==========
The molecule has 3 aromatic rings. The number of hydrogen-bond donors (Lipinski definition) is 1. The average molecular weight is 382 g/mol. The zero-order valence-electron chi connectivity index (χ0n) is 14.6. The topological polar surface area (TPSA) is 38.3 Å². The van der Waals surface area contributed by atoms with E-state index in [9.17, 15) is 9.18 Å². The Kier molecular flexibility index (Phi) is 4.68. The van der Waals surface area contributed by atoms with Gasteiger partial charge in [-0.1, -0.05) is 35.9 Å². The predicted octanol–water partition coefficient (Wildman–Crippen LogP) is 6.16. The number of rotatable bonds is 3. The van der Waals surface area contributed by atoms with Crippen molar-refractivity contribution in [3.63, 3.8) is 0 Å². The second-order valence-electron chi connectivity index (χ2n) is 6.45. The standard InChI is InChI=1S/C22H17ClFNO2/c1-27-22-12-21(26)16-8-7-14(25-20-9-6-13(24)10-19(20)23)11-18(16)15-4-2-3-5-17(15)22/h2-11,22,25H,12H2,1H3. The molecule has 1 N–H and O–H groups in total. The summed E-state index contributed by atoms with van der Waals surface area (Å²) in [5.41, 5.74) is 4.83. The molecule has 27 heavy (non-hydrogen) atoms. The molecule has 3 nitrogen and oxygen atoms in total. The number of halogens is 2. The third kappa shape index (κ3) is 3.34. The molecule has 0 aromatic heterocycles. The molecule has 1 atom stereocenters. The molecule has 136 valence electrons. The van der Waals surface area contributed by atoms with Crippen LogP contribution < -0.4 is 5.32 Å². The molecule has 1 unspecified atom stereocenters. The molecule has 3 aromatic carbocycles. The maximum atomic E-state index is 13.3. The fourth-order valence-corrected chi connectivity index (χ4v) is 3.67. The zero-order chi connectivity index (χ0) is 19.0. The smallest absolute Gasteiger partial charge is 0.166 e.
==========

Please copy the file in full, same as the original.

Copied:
The molecule has 3 aromatic rings. The number of hydrogen-bond donors (Lipinski definition) is 1. The average molecular weight is 382 g/mol. The zero-order valence-electron chi connectivity index (χ0n) is 14.6. The topological polar surface area (TPSA) is 38.3 Å². The van der Waals surface area contributed by atoms with E-state index in [9.17, 15) is 9.18 Å². The Kier molecular flexibility index (Phi) is 4.68. The van der Waals surface area contributed by atoms with Gasteiger partial charge in [-0.1, -0.05) is 35.9 Å². The predicted octanol–water partition coefficient (Wildman–Crippen LogP) is 6.16. The number of rotatable bonds is 3. The van der Waals surface area contributed by atoms with Crippen molar-refractivity contribution in [3.63, 3.8) is 0 Å². The second-order valence-electron chi connectivity index (χ2n) is 6.45. The standard InChI is InChI=1S/C22H17ClFNO2/c1-27-22-12-21(26)16-8-7-14(25-20-9-6-13(24)10-19(20)23)11-18(16)15-4-2-3-5-17(15)22/h2-11,22,25H,12H2,1H3. The molecule has 1 N–H and O–H groups in total. The summed E-state index contributed by atoms with van der Waals surface area (Å²) in [5.41, 5.74) is 4.83. The molecule has 27 heavy (non-hydrogen) atoms. The molecule has 3 nitrogen and oxygen atoms in total. The number of halogens is 2. The third kappa shape index (κ3) is 3.34. The molecule has 0 aromatic heterocycles. The molecule has 1 atom stereocenters. The molecule has 136 valence electrons. The van der Waals surface area contributed by atoms with Crippen LogP contribution < -0.4 is 5.32 Å². The molecule has 1 unspecified atom stereocenters. The molecule has 3 aromatic carbocycles. The maximum atomic E-state index is 13.3. The fourth-order valence-corrected chi connectivity index (χ4v) is 3.67. The zero-order chi connectivity index (χ0) is 19.0. The smallest absolute Gasteiger partial charge is 0.166 e.